Unpublished Dispositiondouglas F. Kenny and Marion N. Kenny, Plaintiffs-appellants, v. John Block, Allen Brock, Charles Shuman, Calvin C. Lutz,charles E. Kelsey, Rodney L. Plews, and Unitedstates Department of Agriculture,defendants-appellees, 884 F.2d 579 (6th Cir. 1989)Annotate this Case
Before NATHANIEL R. JONES and MILBURN, Circuit Judges, and SAM H. BELL, District Judge.*
Plaintiffs-appellants Douglas F. Kenny and Marion N. Kenny ("plaintiffs") appeal the summary judgment of the district court in favor of defendants-appellees. For the reasons that follow, we affirm.
Plaintiffs are farmers in Sanilac County, Michigan, who, after suffering severe weather-related losses, obtained emergency loans from the United States Farmers Home Administration ("FmHA"). As part of these loan transactions, plaintiffs granted FmHA a security interest in their livestock, equipment, supplies, and inventory as well as in their property. On August 17, 1984, plaintiffs filed a voluntary petition for bankruptcy. FmHA filed a proof of claim on November 10, 1984, in the amount of $135,859.00.
On December 5, 1984, plaintiffs commenced the present action by filing a complaint against the United States Department of Agriculture, Department of Agriculture officials individually, and against FmHA officials. Plaintiffs alleged, among other things, that FmHA failed to provide adequate credit and farm counseling to plaintiffs in violation of its own regulations, that FmHA failed to execute emergency loans sufficient to meet plaintiffs' operating needs, and that the Department of Agriculture had ignored congressional intent by failing to promulgate regulations implementing 7 U.S.C. § 1981a, which provides for discretionary loan deferrals.
Although the bankruptcy court entered a recommendation that plaintiffs' complaint should be dismissed, the district court withdrew the reference to the bankruptcy court pursuant to 28 U.S.C. § 157(d). The individual defendants then moved for summary judgment, and on December 3, 1988, the district court granted their motion, concluding the individual defendants were entitled to qualified immunity. On August 4, 1988, the district court dismissed plaintiffs' complaint in its entirety. This timely appeal followed.
The present case presents a number of issues including: (1) whether plaintiffs' tort claims against the Department of Agriculture are barred under the Federal Tort Claims Act ("FTCA") for failure to exhaust administrative remedies as required in 28 U.S.C. § 2675(a); (2) whether an implied right of action exists against defendants for the alleged failure of FmHA to follow its regulations; (3) whether plaintiffs' due process claims against the individual defendants are barred by qualified immunity; (4) whether plaintiffs have stated a claim under Michigan's "Good Samaritan" doctrine; (5) whether plaintiffs have raised a genuine issue of material fact regarding their breach of contract claim; and (6) whether there exists a basis for equitable subordination of FmHA's proof of claim.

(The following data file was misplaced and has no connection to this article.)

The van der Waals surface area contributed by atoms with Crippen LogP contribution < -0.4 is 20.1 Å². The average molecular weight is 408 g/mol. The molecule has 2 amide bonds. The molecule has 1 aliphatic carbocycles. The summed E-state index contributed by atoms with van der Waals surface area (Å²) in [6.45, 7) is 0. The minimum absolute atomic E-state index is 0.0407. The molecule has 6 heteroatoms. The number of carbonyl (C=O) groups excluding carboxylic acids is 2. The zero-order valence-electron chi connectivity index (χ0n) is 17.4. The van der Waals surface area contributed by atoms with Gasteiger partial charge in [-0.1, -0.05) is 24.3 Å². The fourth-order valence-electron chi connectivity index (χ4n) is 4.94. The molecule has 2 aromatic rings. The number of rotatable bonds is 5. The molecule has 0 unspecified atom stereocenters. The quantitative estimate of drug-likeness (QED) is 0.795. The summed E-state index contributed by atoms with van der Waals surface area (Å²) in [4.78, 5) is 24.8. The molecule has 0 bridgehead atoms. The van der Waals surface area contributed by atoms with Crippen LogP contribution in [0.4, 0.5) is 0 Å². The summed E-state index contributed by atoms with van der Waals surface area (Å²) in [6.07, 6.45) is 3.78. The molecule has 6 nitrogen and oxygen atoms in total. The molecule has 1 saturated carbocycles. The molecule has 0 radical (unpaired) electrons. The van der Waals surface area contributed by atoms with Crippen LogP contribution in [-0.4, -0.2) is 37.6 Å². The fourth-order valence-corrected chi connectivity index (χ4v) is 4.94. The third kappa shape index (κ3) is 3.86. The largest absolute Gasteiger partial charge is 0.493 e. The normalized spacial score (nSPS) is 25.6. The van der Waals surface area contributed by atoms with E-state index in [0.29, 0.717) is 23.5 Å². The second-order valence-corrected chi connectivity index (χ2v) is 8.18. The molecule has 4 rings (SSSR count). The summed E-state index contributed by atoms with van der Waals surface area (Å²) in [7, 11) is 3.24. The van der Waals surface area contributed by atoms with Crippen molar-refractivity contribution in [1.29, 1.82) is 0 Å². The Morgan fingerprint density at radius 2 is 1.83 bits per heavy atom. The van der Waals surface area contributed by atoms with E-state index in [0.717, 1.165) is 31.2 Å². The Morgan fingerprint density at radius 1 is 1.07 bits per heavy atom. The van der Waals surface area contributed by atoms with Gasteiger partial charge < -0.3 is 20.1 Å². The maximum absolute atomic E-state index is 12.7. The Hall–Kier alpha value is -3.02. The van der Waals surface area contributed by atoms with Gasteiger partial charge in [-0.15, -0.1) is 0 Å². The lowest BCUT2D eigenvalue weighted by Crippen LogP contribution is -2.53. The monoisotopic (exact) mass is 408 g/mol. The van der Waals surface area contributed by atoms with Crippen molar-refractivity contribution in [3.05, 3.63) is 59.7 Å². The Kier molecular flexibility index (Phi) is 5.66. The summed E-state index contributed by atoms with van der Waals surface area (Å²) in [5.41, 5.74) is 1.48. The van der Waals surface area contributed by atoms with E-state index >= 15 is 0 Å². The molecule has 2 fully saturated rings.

As the district court in the present case granted summary judgment under Rule 56 of the Federal Rules of Civil Procedure, we are required in our review of the facts to draw all inferences in favor of the party opposing the summary judgment motion. Matsushita Elec. Indus. Co. v. Zenith Radio, 475 U.S. 574, 587 (1986); SEC v. Blavin, 760 F.2d 706, 710 (6th Cir. 1985) (per curiam). On summary judgment, "the judge's function is not himself to weigh the evidence and determine the truth of the matter but to determine whether there is a genuine issue for trial." Anderson v. Liberty Lobby, Inc., 477 U.S. 242, 249 (1986). The Supreme Court stated in Anderson that "all justifiable inferences are to be drawn in [the nonmovant's] favor." Id. at 255.
Plaintiffs argue that they were damaged by FmHA's failure to counsel them regarding credit matters and farm management as provided for in FmHA's loan regulations. Defendants counter that plaintiffs have no viable claim in this regard as FmHA was under no obligation to provide farming, financial or other counseling and because, in any event, plaintiffs' damages resulted from problems other than the failure to receive counseling. Indeed, defendants point to testimony of plaintiff Douglas Kenny to the effect that his financial crisis was not caused by FmHA's failure to counsel him, but by adverse weather conditions:
QUESTION: Did you feel that you needed assistance from the Farmers' Home Administration regarding the management of your farm?
DOUGLAS KENNY: I don't think so. My big problem was wet weather.
J.A. at 157.
Assuming plaintiffs did suffer damages as a result of FmHA's failure to counsel, defendants assert that there can be no recovery because plaintiffs' cause of action in this regard arises under the FTCA, and plaintiffs have not filed an administrative claim as required by 28 U.S.C. § 2675(a).
As a general rule, an administrative claim must be filed as a prerequisite to commencing a civil action under the FTCA. See 28 U.S.C. § 2675(a); Garrett v. United States, 640 F.2d 24, 26 (6th Cir. 1981) (per curiam). This prerequisite is jurisdictional and not capable of waiver or subject to estoppel. Garrett, 640 F.2d at 26; Executive Jet Aviation, Inc. v. United States, 507 F.2d 508, 515 (6th Cir. 1974).